In response to @mamestraconfigurata 's comment about not being able to sex ADULT lepis without dissection, I respectfully disagree.
For nocturnal lepis this is very easy as long as the antennae are visible (moths often fold the antennae under the wings, the unco-operative little so-and-sos ;-).
The females have filiform or pectinate antennae, and the males have bipectinate antennae. This is because the females give off the pheromones, and the males locate them using their (sometimes rather magnificent) antennae.
A couple of examples:
Streblote sp. (Lasiocampidae) LEFT: female RIGHT: male
Drepanogynis cnephaeogramma (Geometridae) TOP: female BOTTOM: male
(Note: the wing colours are not gender-specific, this is a highly variable species. It’s all in the antennae!)
There is a fascinating article by Hermann Staude about species of moths choosing to become diurnal, and the changes in who attracts who.
Nocturnal moths have the females sending the signals and the males with larger antennae to detect said signals. Whereas those moths that are fully diurnal have the males sending out the pheromones and the females coming to them.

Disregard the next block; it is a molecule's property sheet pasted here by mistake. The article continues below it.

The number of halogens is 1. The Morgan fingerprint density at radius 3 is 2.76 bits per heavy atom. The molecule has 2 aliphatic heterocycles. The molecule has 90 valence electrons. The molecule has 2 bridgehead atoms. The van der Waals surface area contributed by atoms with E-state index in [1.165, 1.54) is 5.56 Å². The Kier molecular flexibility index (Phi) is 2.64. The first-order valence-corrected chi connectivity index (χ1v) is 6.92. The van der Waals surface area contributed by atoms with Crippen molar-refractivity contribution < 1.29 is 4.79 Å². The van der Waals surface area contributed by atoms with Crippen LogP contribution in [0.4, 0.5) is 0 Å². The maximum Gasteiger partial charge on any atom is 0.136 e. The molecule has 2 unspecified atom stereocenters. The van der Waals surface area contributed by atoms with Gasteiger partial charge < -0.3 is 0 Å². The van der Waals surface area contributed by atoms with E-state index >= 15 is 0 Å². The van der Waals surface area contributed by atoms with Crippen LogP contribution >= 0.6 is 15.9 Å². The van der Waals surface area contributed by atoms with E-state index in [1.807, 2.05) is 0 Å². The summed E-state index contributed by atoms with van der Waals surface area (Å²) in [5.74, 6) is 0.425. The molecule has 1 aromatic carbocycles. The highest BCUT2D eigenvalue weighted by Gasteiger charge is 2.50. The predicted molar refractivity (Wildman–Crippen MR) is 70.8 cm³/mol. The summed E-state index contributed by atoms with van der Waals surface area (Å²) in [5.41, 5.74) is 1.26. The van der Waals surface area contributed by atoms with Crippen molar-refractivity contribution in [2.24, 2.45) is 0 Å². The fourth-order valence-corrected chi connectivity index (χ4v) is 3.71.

Hermann shows how the switch to diurnalism is slow (evolutionarily speaking) because of the problem of detecting female pheromones during the day, so that some species have day-flying females, but the males are still nocturnal so that they can detect the females. An example is Speckle Orange Acanthovalva focularia - only males are attracted to light at night, and only females are caught in butterfly traps set out during the day.
Fascinating read - download it for free Metamorphosis 19 pg 35.
So, antennal characteristics are probably not as useful for diurnal moths and butterflies.
And now I’ve gone way off topic for which I apologise. This stuff is all so thrilling that I sometimes lose the plot ;-D